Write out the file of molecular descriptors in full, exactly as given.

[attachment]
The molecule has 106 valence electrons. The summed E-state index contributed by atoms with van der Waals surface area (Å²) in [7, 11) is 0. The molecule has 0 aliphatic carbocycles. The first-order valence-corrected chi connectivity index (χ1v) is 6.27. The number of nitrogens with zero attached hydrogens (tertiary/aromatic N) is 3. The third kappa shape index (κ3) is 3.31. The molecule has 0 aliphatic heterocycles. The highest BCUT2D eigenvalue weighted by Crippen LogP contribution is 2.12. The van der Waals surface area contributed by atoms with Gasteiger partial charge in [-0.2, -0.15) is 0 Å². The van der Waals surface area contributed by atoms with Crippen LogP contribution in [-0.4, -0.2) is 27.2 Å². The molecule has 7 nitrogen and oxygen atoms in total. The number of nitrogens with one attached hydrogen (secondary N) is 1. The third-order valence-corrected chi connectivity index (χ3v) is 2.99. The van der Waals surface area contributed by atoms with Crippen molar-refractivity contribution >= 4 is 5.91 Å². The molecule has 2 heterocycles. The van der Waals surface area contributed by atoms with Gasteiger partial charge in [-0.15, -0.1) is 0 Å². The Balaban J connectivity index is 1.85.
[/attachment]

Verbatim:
The molecule has 106 valence electrons. The summed E-state index contributed by atoms with van der Waals surface area (Å²) in [7, 11) is 0. The molecule has 0 aliphatic carbocycles. The first-order valence-corrected chi connectivity index (χ1v) is 6.27. The number of nitrogens with zero attached hydrogens (tertiary/aromatic N) is 3. The third kappa shape index (κ3) is 3.31. The molecule has 0 aliphatic heterocycles. The highest BCUT2D eigenvalue weighted by Crippen LogP contribution is 2.12. The van der Waals surface area contributed by atoms with Gasteiger partial charge in [-0.2, -0.15) is 0 Å². The van der Waals surface area contributed by atoms with Crippen LogP contribution in [-0.4, -0.2) is 27.2 Å². The molecule has 7 nitrogen and oxygen atoms in total. The number of nitrogens with one attached hydrogen (secondary N) is 1. The third-order valence-corrected chi connectivity index (χ3v) is 2.99. The van der Waals surface area contributed by atoms with Crippen molar-refractivity contribution >= 4 is 5.91 Å². The molecule has 2 heterocycles. The van der Waals surface area contributed by atoms with Gasteiger partial charge in [-0.15, -0.1) is 0 Å². The Balaban J connectivity index is 1.85.